Duval County superintendent provides update to COVID-19 protocols ahead of the new school year

JACKSONVILLE, Fla. — Next Tuesday, August 10th, students in Duval County will be going back to school, in-person.

This comes following a year full of challenges presented by the pandemic and concerns from parents -- about health and safety.

Our local hospitals are overwhelmed with COVID-19 patients, some even reaching capacity, in their respective COVID-19 wards.

This morning, Superintendent of Schools, Dr. Diana Greene held a press conference to discuss COVID-19 safety measures.

Action News Jax Courtney Cole went to the press conference, when Dr. Greene expressed she, along with Team Duval, plan to do everything they can to keep students and staff safe.

Governor Ron DeSantis signed an Executive Order to prevent school boards from mandating masks.  But Superintendent Greene is still strongly encouraging masks on school buses and indoors.

She is also urging everyone who is eligible, to get vaccinated.

As a parent with three kids in the Duval County Public School system--Lyloni Santiago said she thinks it’s too soon for the school board to welcome students back, in-person.

“My kids are going to be wearing masks! I’m really not comfortable with it at all, especially with this new strand out,” Santiago told Action News Jax Courtney Cole.

According to DCPS: 128,206 students are projected to be enrolled. This number includes charter schools.

Courtney Cole: “Are there concerns about how many teachers did not come back from the last school year? Are there going to be enough teachers and substitutes to begin this new school year?

Dr. Greene: “We are concerned, because this variant definitely has been moving through, not just our community, but communities across Florida very quickly. And right now we don’t know what impact that is going to have. We maintain an eye on our vacancies, we maintain an eye on how many employees have to be quarantine.”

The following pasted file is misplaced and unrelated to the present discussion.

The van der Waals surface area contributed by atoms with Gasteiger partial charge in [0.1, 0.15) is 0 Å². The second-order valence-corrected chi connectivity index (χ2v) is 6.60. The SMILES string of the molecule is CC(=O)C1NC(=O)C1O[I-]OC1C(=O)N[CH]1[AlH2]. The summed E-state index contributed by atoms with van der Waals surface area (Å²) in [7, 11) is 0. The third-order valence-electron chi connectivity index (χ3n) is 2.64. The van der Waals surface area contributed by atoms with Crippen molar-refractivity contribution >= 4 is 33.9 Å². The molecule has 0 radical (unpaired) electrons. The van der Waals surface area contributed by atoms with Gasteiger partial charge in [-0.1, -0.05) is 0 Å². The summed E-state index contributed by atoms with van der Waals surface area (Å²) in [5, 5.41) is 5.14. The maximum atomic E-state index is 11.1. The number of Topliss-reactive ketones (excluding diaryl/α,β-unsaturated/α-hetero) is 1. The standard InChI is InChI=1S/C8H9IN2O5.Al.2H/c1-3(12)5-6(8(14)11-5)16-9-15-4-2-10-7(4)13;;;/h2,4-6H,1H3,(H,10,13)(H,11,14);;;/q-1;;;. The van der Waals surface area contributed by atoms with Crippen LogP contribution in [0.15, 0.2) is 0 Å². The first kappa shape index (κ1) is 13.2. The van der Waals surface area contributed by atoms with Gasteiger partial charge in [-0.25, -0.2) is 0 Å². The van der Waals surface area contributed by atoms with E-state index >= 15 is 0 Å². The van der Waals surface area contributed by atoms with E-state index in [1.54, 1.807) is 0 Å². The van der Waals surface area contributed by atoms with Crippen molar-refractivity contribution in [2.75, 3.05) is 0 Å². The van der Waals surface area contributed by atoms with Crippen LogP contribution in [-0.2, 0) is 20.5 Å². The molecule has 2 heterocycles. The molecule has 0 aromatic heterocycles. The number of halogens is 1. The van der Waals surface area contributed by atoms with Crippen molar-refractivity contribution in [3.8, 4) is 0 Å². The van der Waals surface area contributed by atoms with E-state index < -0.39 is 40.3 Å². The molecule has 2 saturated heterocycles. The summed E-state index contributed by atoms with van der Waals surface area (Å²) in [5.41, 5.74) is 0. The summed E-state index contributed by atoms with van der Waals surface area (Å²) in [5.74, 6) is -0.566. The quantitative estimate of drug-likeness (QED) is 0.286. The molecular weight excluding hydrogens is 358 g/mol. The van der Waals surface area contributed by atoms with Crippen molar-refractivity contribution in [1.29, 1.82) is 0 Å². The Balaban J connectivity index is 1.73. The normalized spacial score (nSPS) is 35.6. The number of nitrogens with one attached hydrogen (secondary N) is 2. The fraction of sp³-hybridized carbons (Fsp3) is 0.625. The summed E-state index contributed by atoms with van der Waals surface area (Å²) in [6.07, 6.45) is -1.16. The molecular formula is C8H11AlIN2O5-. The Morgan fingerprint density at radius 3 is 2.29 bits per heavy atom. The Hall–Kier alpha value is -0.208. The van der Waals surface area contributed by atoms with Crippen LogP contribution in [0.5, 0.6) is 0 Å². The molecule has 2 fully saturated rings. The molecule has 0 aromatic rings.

Cole reached out to DCPS for an exact number of teachers and substitutes available for the 2021-2022 school year. One of the spokespeople for the district said they’re working to get that number.

Dr. Greene also told Cole district personnel is prepared to step in as a substitute teachers when necessary.

“We just recently got over COVID-19 a couple of weeks ago. And, I mean we have been careful. So, I’m actually really nervous about putting my kids back into school. But I’m actually here [at the district headquarters] to do that, because my kids just aren’t getting the proper education from homeschooling,” Santiago explained.

It’s an issue many parents are faced with.

Here are the COVID-19 measures that will be in place in Duval County Public Schools:

  • Strongly encouraging students to wear face coverings on the school buses & indoors
  • Staff required to masks through September 3rd
  • Daily cleaning of high touch points will continue/spray of surface with anti-microbial spray
  • Implementing temperature checks, for elementary students only
  • COVID-19 dashboard will be published again on first day of school
  • Additional nursing staff/health aides for every school
  • Staffed isolated rooms for students exhibiting COVID-19related symptoms
  • Continued use of school bus, classroom seating charts
  • Free medical + mental Telehealth services provided for students

Dr. Greene also said they are working with the Department of Health to establish a vaccination clinic in every high school, beginning August 18th for students and employees.

Courtney Cole: “What percentage of Duval County Public school staff is vaccinated?”

Dr. Diana Greene: “We do not keep information, because they were not required to report. But we do believe a large percentage of our staff, of our educators are vaccinated.”

When it comes to proof of vaccination, Dr. Greene told Cole it will be based on the honor system.

Courtney Cole: “What is your message to families who are concerned about the lack of mask mandate?”

Dr. Diana Greene: “We are highly encouraging everyone to wear a facial covering. Our goal, again, is to ensure they can receive a high-quality education and as a school district, we’ve done everything to mitigate the spread of the virus. That we’ve put everything in place, that we are by law legally allowed to put in place. And then we are committed to finding the strategy that would mitigate the virus spreading in our schools.”

If a vaccinated student is exposed to COVID-19, Dr. Greene said: if the student is not experiencing any symptoms, they will be allowed to return to school as long as they wear a mask for 10 days. She said this is the guidance they received from the Department of Health.